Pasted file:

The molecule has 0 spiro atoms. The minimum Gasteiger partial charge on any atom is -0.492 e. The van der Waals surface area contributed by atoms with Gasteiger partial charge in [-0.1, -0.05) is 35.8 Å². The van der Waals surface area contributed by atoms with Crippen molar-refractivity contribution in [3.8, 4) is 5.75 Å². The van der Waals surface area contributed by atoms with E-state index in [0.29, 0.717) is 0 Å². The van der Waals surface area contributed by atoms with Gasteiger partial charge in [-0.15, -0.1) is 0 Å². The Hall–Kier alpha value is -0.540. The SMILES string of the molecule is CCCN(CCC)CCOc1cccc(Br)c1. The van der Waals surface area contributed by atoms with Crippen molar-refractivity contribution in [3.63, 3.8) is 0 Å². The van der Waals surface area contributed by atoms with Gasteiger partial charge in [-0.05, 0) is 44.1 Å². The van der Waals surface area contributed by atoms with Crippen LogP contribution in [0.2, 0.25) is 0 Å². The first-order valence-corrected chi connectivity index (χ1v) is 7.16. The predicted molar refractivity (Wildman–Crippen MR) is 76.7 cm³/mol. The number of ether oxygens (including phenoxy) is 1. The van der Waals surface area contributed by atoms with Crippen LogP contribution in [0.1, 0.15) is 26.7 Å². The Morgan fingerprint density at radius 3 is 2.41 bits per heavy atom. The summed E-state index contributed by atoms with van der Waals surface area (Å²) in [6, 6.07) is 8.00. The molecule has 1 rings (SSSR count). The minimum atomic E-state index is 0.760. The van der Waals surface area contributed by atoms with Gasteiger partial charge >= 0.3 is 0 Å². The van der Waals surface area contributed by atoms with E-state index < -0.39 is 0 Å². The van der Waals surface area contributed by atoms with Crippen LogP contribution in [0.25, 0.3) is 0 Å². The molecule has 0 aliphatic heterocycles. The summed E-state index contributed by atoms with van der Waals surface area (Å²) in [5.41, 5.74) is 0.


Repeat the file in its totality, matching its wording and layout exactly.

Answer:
The molecule has 0 spiro atoms. The minimum Gasteiger partial charge on any atom is -0.492 e. The van der Waals surface area contributed by atoms with Gasteiger partial charge in [-0.1, -0.05) is 35.8 Å². The van der Waals surface area contributed by atoms with Crippen molar-refractivity contribution in [3.8, 4) is 5.75 Å². The van der Waals surface area contributed by atoms with E-state index in [0.29, 0.717) is 0 Å². The van der Waals surface area contributed by atoms with Gasteiger partial charge in [-0.15, -0.1) is 0 Å². The Hall–Kier alpha value is -0.540. The SMILES string of the molecule is CCCN(CCC)CCOc1cccc(Br)c1. The van der Waals surface area contributed by atoms with Crippen molar-refractivity contribution in [3.63, 3.8) is 0 Å². The van der Waals surface area contributed by atoms with Gasteiger partial charge in [-0.05, 0) is 44.1 Å². The van der Waals surface area contributed by atoms with Crippen LogP contribution in [0.2, 0.25) is 0 Å². The first-order valence-corrected chi connectivity index (χ1v) is 7.16. The predicted molar refractivity (Wildman–Crippen MR) is 76.7 cm³/mol. The number of ether oxygens (including phenoxy) is 1. The van der Waals surface area contributed by atoms with Crippen LogP contribution in [0.1, 0.15) is 26.7 Å². The Morgan fingerprint density at radius 3 is 2.41 bits per heavy atom. The summed E-state index contributed by atoms with van der Waals surface area (Å²) in [6, 6.07) is 8.00. The molecule has 1 rings (SSSR count). The minimum atomic E-state index is 0.760. The van der Waals surface area contributed by atoms with Gasteiger partial charge >= 0.3 is 0 Å². The van der Waals surface area contributed by atoms with E-state index < -0.39 is 0 Å². The van der Waals surface area contributed by atoms with Crippen LogP contribution in [0.25, 0.3) is 0 Å². The molecule has 0 aliphatic heterocycles. The summed E-state index contributed by atoms with van der Waals surface area (Å²) in [5.41, 5.74) is 0.